God knows how it happened, but in 1994, the year Nelson Mandela became president of South Africa, I found myself employed in an investment bank. Having spent most of my childhood in the tops of trees, gallivanting in nature and generally avoiding homework, a job in the heart of Africa was more my cup of tea, protecting elephants, rhinos, leopards and trees. But where we find ourselves at given moments is rich in mystery. Only further down the road do we discover the deeper meaning and purpose of what went before. For now, I’m grateful for the insight into the heart of a system ripe for transformation – something in which we all have a part to play; working with the system, with everyone, without exception, without blame, taking responsibility for the world within and about us and everything that comes our way.
Strangely enough, the majority of my time in a bank was spent focused on South Africa, the rest covering US and European media companies, but following three years in London and six in New York, in 2003 someone magical set me free. I resigned from my job and followed my heart. I was bursting to see more of the world with my own eyes and to write a novel that would plunge me into the great mysteries – to explore the big questions that science in its current state cannot answer, above all, the miracle of life, death, the tantalising idea of rebirth, the unconscious, the world of dreams, God and many other things. At a practical level, though I didn’t realise it at the time, I set off in the pursuit of presence. So began a journey which took me first to Nigeria and Brazil, while in the years that followed I’ve bounced between the East (the countries of the Silk Road – the old trade routes running between Turkey and China) and South America, including a three year motorcycle journey from London to Nepal through the Middle East, the Stans and India, and my most recent journey up through the Americas that started Dec 2013 in Patagonia and finished Aug 2018 in Seattle. Since then I’ve been in Britain, answering the call to contribute more practically to these portentous times we live in.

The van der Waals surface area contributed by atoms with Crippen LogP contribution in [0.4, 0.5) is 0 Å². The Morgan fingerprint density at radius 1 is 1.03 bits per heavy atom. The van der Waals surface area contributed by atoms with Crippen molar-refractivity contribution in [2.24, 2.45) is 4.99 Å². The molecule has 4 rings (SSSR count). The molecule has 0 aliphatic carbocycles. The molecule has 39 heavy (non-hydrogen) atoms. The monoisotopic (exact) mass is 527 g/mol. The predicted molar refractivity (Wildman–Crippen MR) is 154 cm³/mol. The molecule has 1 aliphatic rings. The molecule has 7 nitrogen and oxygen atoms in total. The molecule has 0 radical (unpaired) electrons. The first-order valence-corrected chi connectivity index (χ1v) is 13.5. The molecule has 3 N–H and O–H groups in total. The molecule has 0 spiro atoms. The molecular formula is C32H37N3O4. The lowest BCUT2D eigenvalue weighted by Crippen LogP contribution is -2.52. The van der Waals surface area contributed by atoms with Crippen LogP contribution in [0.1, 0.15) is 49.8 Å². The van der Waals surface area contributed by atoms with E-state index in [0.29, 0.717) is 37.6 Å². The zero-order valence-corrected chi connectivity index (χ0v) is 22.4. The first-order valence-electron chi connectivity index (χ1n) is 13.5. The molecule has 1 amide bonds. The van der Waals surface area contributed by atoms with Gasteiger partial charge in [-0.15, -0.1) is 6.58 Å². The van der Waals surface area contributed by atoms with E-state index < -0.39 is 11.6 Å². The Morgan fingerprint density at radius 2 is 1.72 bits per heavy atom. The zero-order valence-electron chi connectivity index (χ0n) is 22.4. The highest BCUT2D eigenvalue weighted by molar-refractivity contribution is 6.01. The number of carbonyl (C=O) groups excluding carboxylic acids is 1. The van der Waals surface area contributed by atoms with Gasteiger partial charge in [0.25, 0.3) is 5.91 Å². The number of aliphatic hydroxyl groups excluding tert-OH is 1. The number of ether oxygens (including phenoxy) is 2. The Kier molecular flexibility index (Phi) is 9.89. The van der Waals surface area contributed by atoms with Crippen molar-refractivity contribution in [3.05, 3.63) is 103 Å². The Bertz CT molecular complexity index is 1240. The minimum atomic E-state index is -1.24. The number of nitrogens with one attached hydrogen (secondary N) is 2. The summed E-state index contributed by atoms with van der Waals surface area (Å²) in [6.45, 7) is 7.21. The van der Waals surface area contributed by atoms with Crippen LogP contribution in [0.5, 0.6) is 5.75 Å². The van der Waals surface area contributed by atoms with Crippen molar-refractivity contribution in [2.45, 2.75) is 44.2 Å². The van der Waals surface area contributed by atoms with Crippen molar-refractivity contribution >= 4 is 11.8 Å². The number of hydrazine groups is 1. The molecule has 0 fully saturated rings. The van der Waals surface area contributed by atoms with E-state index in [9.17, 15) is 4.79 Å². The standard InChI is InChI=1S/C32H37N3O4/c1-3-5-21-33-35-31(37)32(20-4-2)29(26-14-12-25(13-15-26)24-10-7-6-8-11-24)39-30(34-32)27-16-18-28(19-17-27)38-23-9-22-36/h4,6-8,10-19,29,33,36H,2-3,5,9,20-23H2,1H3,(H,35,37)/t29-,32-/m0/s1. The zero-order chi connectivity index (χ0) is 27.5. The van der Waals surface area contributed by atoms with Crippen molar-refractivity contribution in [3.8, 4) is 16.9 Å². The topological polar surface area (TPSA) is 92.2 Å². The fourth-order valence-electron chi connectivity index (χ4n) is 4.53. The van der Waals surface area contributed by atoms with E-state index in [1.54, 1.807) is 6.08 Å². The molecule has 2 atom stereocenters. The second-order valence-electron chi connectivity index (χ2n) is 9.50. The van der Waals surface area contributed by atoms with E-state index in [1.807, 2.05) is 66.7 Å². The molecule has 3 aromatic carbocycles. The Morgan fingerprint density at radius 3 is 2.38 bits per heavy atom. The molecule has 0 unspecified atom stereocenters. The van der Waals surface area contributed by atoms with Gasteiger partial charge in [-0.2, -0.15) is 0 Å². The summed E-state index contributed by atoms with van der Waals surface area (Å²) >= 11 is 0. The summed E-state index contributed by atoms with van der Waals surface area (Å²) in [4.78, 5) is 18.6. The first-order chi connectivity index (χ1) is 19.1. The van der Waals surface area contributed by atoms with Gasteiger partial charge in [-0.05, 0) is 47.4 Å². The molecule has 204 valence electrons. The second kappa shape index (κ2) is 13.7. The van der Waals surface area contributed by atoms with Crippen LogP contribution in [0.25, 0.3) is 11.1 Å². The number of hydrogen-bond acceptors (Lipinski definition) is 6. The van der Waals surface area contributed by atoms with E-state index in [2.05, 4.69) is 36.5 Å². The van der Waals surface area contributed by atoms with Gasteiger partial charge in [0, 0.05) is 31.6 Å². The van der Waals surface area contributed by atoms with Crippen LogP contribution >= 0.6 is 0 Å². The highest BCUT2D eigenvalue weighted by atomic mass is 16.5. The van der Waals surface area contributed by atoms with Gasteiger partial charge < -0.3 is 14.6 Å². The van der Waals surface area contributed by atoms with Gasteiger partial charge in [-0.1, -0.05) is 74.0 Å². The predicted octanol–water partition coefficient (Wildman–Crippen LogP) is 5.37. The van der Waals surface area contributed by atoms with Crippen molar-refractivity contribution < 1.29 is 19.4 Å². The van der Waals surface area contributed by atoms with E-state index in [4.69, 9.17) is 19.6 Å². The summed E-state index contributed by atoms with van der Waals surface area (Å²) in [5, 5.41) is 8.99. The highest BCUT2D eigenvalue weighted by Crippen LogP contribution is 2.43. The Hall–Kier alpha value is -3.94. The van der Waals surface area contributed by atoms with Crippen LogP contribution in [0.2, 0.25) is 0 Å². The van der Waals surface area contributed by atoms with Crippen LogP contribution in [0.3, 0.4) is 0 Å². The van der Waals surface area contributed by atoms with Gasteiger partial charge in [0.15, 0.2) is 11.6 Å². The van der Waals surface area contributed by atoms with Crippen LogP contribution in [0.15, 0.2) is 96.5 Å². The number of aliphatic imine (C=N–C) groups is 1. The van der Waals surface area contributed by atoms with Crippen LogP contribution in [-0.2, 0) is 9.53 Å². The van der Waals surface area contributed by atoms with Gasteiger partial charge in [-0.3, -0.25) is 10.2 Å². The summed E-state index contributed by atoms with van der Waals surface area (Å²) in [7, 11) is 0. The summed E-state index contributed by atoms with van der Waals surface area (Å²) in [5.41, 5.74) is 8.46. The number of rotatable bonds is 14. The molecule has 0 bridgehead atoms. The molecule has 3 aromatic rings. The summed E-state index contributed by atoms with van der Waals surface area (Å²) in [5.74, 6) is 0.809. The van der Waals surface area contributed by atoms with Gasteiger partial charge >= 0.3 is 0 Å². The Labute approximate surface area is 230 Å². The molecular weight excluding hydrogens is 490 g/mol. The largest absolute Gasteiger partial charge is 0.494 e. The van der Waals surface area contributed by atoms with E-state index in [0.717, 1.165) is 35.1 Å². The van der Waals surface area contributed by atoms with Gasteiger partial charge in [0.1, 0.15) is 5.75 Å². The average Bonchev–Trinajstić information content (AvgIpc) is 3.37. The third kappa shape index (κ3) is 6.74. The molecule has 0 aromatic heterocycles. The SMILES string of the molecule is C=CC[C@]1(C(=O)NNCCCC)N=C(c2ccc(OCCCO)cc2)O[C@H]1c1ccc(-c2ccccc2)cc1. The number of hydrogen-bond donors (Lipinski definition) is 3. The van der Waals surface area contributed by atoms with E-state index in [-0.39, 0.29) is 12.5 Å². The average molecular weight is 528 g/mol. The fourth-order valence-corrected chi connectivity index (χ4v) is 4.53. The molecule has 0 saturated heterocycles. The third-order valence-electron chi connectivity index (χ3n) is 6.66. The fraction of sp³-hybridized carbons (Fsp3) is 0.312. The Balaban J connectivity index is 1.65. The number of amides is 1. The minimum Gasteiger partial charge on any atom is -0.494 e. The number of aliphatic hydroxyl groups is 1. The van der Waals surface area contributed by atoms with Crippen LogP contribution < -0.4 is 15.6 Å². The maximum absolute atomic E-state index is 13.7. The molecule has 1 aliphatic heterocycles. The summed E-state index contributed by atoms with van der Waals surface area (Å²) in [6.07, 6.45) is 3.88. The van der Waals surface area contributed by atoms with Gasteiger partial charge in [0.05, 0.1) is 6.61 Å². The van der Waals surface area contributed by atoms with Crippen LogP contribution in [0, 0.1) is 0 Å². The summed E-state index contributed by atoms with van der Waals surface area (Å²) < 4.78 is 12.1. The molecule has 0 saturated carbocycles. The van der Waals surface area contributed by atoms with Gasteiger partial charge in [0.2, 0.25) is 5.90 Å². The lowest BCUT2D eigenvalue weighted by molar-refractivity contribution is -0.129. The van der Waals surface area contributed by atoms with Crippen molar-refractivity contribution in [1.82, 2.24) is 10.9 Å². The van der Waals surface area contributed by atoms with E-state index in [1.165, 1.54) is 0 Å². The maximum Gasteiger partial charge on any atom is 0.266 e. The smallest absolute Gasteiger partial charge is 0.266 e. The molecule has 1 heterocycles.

I feel immensely grateful for the opportunity to travel, to see what a glorious world we live in and to have felt humanity in every place I’ve been, especially in the parts we’re advised to avoid. We’re told they’re full of danger, places such as Iran, Pakistan, Kurdistan and Colombia, when quite the opposite is true. They’re full of human warmth and inspiration, where people stop to help you and share their time and food. This is our true joy – to share without want of anything in return, to offer our gifts to the world and be open to receive the gifts of others.
I wish you all a wonderful journey.
Note 1: the header photo is Syria, north of As-Sikhneh, 2010.
Note 2: Behind the website name SlowJinn is the idea that by slowing down we see the magic of life, jinn being synonymous with desert magic.